We forecast a range-bound equity market in 2019, as we did in 2018, and with the same upside (3,000) and downside (2,400) parameters. The difference is that we began this year at the low end, while 2018 started closer to the midpoint. Last year was defined by exceptional earnings strength, offset by peaking growth and tightening financial conditions (i.e., "Don't Fight the Fed"). We continue to think this year will be defined by an earnings recession, with uncertainty on trough levels and timing, offset by a Fed that pauses its tightening stance and a bottoming global economy led by China. In this environment, volatility is likely to flare episodically, creating big swings once again even though that hasn't been the case so far. As such, we think it's important to be disciplined on price when considering risk-reward, particularly as idiosyncratic risk becomes the dominant driver of stock prices as opposed to beta. For a more complete summary of our current equity market outlook, we direct readers to last week's publication.
Since last week, there have been multiple signs of progress on US-China trade talks. Expectations are now for a deal to be signed by Presidents Trump and Xi in mid-March. While full details are unavailable, there have been reports that China has agreed to buy up to $1.2T of exports from the US over 6 years, a 50 percent annual increase from last year's $130B of US goods bought by China. National Economic Council Director Larry Kudlow has indicated that China will commit to reducing subsidies to state-owned enterprises (SOEs) and disclose when the PBoC engages in FX market intervention. Intellectual property protection remains an open question along with the existing 10 percent tariffs on China goods enacted by the US in October. Relative to where we were in December, this does appear to be progress. It remains to be seen how much of this agreement has already been priced by markets and what will be the immediate impact on corporate behavior and earnings.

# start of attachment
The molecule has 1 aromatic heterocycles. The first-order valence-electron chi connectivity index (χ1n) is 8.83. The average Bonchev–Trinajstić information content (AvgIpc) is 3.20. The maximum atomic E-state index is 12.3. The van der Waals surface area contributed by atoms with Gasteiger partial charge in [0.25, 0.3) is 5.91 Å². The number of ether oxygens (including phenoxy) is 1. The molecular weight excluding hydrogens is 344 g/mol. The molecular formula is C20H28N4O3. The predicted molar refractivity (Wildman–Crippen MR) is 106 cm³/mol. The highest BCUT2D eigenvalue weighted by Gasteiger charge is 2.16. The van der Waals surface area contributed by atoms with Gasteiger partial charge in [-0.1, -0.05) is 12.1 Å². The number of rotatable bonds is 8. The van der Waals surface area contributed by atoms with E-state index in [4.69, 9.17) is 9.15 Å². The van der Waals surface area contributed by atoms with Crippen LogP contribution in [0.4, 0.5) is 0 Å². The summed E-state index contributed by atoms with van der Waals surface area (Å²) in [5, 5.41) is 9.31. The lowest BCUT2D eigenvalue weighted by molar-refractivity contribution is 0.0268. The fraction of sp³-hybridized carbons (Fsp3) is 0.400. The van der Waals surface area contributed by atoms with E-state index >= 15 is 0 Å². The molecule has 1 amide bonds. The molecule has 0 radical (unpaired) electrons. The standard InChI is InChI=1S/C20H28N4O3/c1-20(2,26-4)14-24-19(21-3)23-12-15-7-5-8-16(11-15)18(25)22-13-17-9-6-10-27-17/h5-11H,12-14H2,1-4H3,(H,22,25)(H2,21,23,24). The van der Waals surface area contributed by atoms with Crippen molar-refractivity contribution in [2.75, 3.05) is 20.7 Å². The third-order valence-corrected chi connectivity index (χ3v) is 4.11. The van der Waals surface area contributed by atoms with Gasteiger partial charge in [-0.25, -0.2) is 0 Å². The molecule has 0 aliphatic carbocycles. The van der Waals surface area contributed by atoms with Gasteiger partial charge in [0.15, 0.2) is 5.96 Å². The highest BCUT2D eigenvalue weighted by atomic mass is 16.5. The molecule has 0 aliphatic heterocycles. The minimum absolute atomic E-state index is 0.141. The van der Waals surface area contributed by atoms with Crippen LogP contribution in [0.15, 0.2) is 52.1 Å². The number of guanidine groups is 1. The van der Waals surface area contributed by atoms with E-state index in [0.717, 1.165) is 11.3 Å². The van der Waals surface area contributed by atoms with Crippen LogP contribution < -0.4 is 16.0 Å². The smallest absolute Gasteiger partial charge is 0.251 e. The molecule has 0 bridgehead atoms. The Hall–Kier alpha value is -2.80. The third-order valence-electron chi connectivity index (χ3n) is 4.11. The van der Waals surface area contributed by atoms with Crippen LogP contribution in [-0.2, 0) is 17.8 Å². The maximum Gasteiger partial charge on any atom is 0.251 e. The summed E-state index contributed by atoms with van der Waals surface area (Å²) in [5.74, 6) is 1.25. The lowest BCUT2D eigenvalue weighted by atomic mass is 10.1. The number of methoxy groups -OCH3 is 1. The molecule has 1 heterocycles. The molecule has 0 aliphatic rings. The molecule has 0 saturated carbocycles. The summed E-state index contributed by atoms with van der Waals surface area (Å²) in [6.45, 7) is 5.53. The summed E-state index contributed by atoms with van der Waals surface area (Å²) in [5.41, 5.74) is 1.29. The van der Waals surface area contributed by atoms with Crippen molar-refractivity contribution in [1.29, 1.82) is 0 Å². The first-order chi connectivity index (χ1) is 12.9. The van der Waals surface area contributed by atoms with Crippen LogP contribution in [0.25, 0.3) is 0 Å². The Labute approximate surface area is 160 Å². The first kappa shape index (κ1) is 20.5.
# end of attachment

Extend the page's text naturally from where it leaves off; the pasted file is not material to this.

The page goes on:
The bottom line for us is that we have a hard time getting incrementally bullish on a trade deal from here. First, valuations are now back to the high end of our ERP/Interest Rate Matrix (Exhibit 1) at 16.4x consensus forward 12 months EPS of $171. If we use our lower EPS forecast of $165, the S&P 500 is currently trading at 17x. In short, there is a lot of good news priced in at this point, which is mostly a function of the Fed's dovish pivot, positioning, and hope around a trade deal and China stimulus.
Morgan Stanley were very clear about their view the market was topping last year and to expect earnings growth to fail to keep up with the pace posted over the previous year. So far, that has played out with corporate earnings growth moderating. However, the absolute level of earnings has been quite steady. Therefore, it is possible to make a case for reacceleration particularly if the twin tailwinds of easing trade tensions and ample liquidity gain traction.
While the majority of people pay attention to the S&P500, the relative performance of the Nasdaq-100 is probably more important. It hit a new high within weeks of the initial January pullback before posting a higher reaction low in March. It then moved to a new all-time high, which it sustained for a few months, before pulling back and exceeding the February low. It has now rallied to break the short-term sequence of lower rally highs. Today’s pullback suggests at least a pause. Downside follow through tomorrow would confirm the signal.
Back to top
Importantly Amazon, which is both a mega-cap company but also reliant on the health of the global consumer, has firmed from the region of the trend mean and a break below $1550 would be required to question potential for additional upside.
The rebound seen from the Boxing Day lows has been very impressive. The potential for a global reflation trade is now being priced in and will gain further traction if the US/China trade war ends and if China stimulates its economy. Meanwhile the challenges central banks are encountering with raising rates is clearly stimulative, particularly if they are encouraged to reignite easing without the imminent threat of a recession.